This raises an apparent paradox. Naturally acquired immunity to malaria is typically not sterile, yet antibodies against RH5 can potently block invasion across multiple strains; that is, they should be able to provide sterile protection. One would, therefore, logically infer that clinically immune adults should not have high titres of anti-RH5 antibodies, because if they did, they would be sterilely protected and lack detectable parasitemia. Although studies of anti-RH5 responses are limited, anti-RH5 responses were low in Kenyan adults and showed no evidence of age-dependent acquisition [77]; only 15% of serum samples from Senegal were seropositive for anti-RH5 responses [80], while in a large comparative study in Papua New Guinea, RH5 had one of the lowest seropositivity rates of the 91 merozoite proteins tested [81]. Despite their relatively low prevalence, anti-RH5 antibodies purified from human immune serum had strong invasion inhibitory effects [80], and in a time-to-reinfection study in Mali, the presence of anti-RH5 antibodies was strongly associated with protection from malaria episodes [82]. While much more work is clearly needed, the lower levels of anti-RH5 response observed to date suggests that the parasite has evolved a third mechanism to evade host immune responses to a critical point in the invasion pathway, distinct from the redundancy and polymorphism that protect other invasion proteins: the ability to produce a protein that is not—at least in the context of a natural infection—immunogenic. The mechanism by which the RH5 protein is able to evade the human humoral immune response is currently not known, but it could be due to limited levels of expression and exposure or through an active immunomodulatory mechanism involving a direct interaction with additional host proteins. Importantly for the use of RH5 as a vaccine, this ability to evade the host antibody responses appears to be context-specific since high-titre antisera can be raised to a recombinant RH5 protein/adjuvant mix in rabbits [76] and mice [77]. However, the apparently low immunogenicity of native RH5 may prevent significant levels of natural boosting following vaccination, which could affect the induction or longevity of any RH5 vaccine-induced response. Nonetheless, the pan-strain dependency on the interaction of RH5 with basigin for invasion and its susceptibility to elicited antibodies make RH5 a highly promising target for a blood-stage vaccine, either alone or in combination with other synergistic targets [83], and further trials are clearly justified.

Conclusions and Future Directions

Given that it is essential for the survival of blood-stage parasites, erythrocyte invasion has long been viewed as a point in the life cycle that could be rationally targeted in the development of an anti-malarial vaccine. Although vaccine development priorities have recently become focused primarily on transmission blocking and pre-erythrocytic stages, the development of the RTS,S vaccine reinforces the fact that vaccines directed at a single target are never likely to be 100% effective. Furthermore, a highly effective blood-stage vaccine will, by definition, affect transmission by reducing the pool of ring-stage parasites capable of gametocyte differentiation. It is our strong opinion that invasion targets must be considered as crucial components of any second-generation multistage malaria vaccine. However, one of the very features of invasion that make it an attractive vaccine target—its exposure to the antibody-mediated immune response—also makes it a difficult target, because the host–parasite “arms race” has forced the parasite to evolve sophisticated immunoprotective mechanisms to shield itself. In particular, the parasite has protected the MSPs and RH/EBA ligands by generating sequence diversity and functional redundancy, resulting in parasites that use experimentally definable alternative invasion pathways that are difficult to target. One possible way to circumvent this problem would be to generate a multicomponent vaccine that attempts to neutralise all alternative ligands, but this is likely to be expensive to manufacture, and at best may simply recapitulate the partial protection found in clinically immune adults. Nonredundant interactions essential for invasion (AMA1–RON2 and RH5–basigin) make conceptually more attractive targets, but perhaps unsurprisingly, the parasite has evolved mechanisms to protect these critical invasion ligands. Intriguingly, however, the parasite protects AMA1 and RH5 from the host immune response by different mechanisms: it protects AMA1 by creating a series of immunologically distinct variants, while native RH5 appears immunoprotected. Critically, RH5 does not appear to be intrinsically nonimmunogenic since high antibody titres to RH5 are readily obtained in experimental models, and can potently inhibit invasion in vitro [76], [77]. This raises the possibility that the parasite's immunoprotective mechanisms could be circumvented by eliciting unnatural immunity with an RH5-based vaccine. One of the primary challenges in RH5 vaccine development will clearly be identifying adjuvants that raise sufficiently high antibody titres in the absence of immune boosting. However given the lack of success to date in circumventing the merozoite's immune evasion mechanisms, developing a potent anti-RH5 immune response and identifying other targets that functionally synergise with such responses represents the current best hope for an invasion-blocking vaccine.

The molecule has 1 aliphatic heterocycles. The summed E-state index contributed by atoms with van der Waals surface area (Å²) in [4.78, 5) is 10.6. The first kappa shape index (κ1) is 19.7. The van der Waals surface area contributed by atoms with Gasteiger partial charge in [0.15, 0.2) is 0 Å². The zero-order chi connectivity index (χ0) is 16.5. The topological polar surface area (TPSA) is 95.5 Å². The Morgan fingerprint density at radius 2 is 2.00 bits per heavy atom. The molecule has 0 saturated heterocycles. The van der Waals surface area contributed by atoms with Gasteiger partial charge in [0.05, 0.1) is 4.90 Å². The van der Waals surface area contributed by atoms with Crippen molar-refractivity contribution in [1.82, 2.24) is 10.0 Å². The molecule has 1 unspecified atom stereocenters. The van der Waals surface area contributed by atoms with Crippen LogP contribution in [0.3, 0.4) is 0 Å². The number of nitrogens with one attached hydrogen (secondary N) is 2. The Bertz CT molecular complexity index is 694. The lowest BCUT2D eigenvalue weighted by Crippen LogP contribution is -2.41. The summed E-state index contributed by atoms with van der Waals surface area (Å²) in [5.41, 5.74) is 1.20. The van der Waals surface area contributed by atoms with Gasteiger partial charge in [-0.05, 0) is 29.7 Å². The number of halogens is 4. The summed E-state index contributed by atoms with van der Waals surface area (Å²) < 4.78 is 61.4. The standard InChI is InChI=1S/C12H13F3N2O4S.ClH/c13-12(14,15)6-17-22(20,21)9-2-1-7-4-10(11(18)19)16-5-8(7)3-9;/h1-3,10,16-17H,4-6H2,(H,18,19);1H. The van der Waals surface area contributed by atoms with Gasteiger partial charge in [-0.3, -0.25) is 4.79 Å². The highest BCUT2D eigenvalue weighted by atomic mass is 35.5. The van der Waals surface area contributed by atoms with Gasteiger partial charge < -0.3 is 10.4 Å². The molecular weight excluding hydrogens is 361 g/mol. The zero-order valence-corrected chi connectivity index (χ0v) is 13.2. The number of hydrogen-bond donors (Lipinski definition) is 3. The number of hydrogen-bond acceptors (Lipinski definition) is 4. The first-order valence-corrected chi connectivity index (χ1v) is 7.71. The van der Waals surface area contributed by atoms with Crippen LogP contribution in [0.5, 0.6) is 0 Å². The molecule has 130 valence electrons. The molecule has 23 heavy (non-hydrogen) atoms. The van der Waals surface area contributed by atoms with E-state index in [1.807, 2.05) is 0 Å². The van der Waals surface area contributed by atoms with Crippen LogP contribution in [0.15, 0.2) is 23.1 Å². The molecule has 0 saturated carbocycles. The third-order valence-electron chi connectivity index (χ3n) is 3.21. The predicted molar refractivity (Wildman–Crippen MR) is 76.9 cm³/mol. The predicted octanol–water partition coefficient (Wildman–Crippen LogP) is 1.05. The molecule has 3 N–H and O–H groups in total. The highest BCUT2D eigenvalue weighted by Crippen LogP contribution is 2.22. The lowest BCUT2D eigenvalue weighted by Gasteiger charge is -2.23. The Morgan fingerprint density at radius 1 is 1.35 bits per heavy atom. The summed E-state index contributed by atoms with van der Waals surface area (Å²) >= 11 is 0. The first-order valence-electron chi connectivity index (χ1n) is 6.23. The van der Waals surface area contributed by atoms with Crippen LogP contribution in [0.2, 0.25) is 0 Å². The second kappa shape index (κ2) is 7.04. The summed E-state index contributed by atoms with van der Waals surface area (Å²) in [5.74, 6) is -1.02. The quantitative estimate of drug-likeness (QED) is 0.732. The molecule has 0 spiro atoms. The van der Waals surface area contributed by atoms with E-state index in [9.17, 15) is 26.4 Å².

We are grateful to Cécile Crosiner and Leyla Bustamante for helpful comments on the manuscript.